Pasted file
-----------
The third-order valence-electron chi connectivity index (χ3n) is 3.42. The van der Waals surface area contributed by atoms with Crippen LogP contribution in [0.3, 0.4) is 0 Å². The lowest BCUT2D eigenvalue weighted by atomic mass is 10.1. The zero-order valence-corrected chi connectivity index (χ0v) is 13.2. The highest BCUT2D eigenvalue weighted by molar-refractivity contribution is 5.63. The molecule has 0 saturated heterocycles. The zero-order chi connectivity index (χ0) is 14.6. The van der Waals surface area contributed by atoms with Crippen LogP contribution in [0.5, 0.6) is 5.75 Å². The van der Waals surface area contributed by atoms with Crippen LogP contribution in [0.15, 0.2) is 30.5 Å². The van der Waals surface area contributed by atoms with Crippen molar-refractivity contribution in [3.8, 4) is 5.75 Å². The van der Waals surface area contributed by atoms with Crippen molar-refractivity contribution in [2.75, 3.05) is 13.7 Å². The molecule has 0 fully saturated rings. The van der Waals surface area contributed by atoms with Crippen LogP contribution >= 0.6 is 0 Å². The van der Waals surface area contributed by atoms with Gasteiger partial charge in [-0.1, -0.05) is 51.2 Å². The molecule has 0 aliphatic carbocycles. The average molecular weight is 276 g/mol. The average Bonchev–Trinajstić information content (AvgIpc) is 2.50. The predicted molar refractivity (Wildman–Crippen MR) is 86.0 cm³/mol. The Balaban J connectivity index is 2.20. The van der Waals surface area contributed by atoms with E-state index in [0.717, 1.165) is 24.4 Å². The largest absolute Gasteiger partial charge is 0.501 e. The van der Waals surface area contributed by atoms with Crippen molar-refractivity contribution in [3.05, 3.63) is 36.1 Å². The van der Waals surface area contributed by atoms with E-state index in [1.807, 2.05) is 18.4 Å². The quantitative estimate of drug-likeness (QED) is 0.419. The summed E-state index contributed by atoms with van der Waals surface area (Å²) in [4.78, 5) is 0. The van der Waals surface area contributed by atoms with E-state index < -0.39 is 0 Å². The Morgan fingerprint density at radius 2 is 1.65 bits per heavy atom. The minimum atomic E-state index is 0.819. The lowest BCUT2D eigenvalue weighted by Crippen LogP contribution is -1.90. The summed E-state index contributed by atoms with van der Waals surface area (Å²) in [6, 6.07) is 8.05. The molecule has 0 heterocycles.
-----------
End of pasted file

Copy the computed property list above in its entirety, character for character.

The third-order valence-electron chi connectivity index (χ3n) is 3.42. The van der Waals surface area contributed by atoms with Crippen LogP contribution in [0.3, 0.4) is 0 Å². The lowest BCUT2D eigenvalue weighted by atomic mass is 10.1. The zero-order valence-corrected chi connectivity index (χ0v) is 13.2. The highest BCUT2D eigenvalue weighted by molar-refractivity contribution is 5.63. The molecule has 0 saturated heterocycles. The zero-order chi connectivity index (χ0) is 14.6. The van der Waals surface area contributed by atoms with Crippen LogP contribution in [0.5, 0.6) is 5.75 Å². The van der Waals surface area contributed by atoms with Crippen LogP contribution in [0.15, 0.2) is 30.5 Å². The van der Waals surface area contributed by atoms with Crippen molar-refractivity contribution in [3.8, 4) is 5.75 Å². The van der Waals surface area contributed by atoms with Crippen molar-refractivity contribution in [2.75, 3.05) is 13.7 Å². The molecule has 0 fully saturated rings. The van der Waals surface area contributed by atoms with Crippen LogP contribution >= 0.6 is 0 Å². The van der Waals surface area contributed by atoms with Gasteiger partial charge in [-0.1, -0.05) is 51.2 Å². The molecule has 0 aliphatic carbocycles. The average molecular weight is 276 g/mol. The average Bonchev–Trinajstić information content (AvgIpc) is 2.50. The predicted molar refractivity (Wildman–Crippen MR) is 86.0 cm³/mol. The Balaban J connectivity index is 2.20. The van der Waals surface area contributed by atoms with E-state index in [0.717, 1.165) is 24.4 Å². The largest absolute Gasteiger partial charge is 0.501 e. The van der Waals surface area contributed by atoms with Crippen molar-refractivity contribution in [3.05, 3.63) is 36.1 Å². The van der Waals surface area contributed by atoms with E-state index in [1.807, 2.05) is 18.4 Å². The quantitative estimate of drug-likeness (QED) is 0.419. The summed E-state index contributed by atoms with van der Waals surface area (Å²) in [4.78, 5) is 0. The van der Waals surface area contributed by atoms with E-state index < -0.39 is 0 Å². The Morgan fingerprint density at radius 2 is 1.65 bits per heavy atom. The minimum atomic E-state index is 0.819. The lowest BCUT2D eigenvalue weighted by Crippen LogP contribution is -1.90. The summed E-state index contributed by atoms with van der Waals surface area (Å²) in [6, 6.07) is 8.05. The molecule has 0 heterocycles.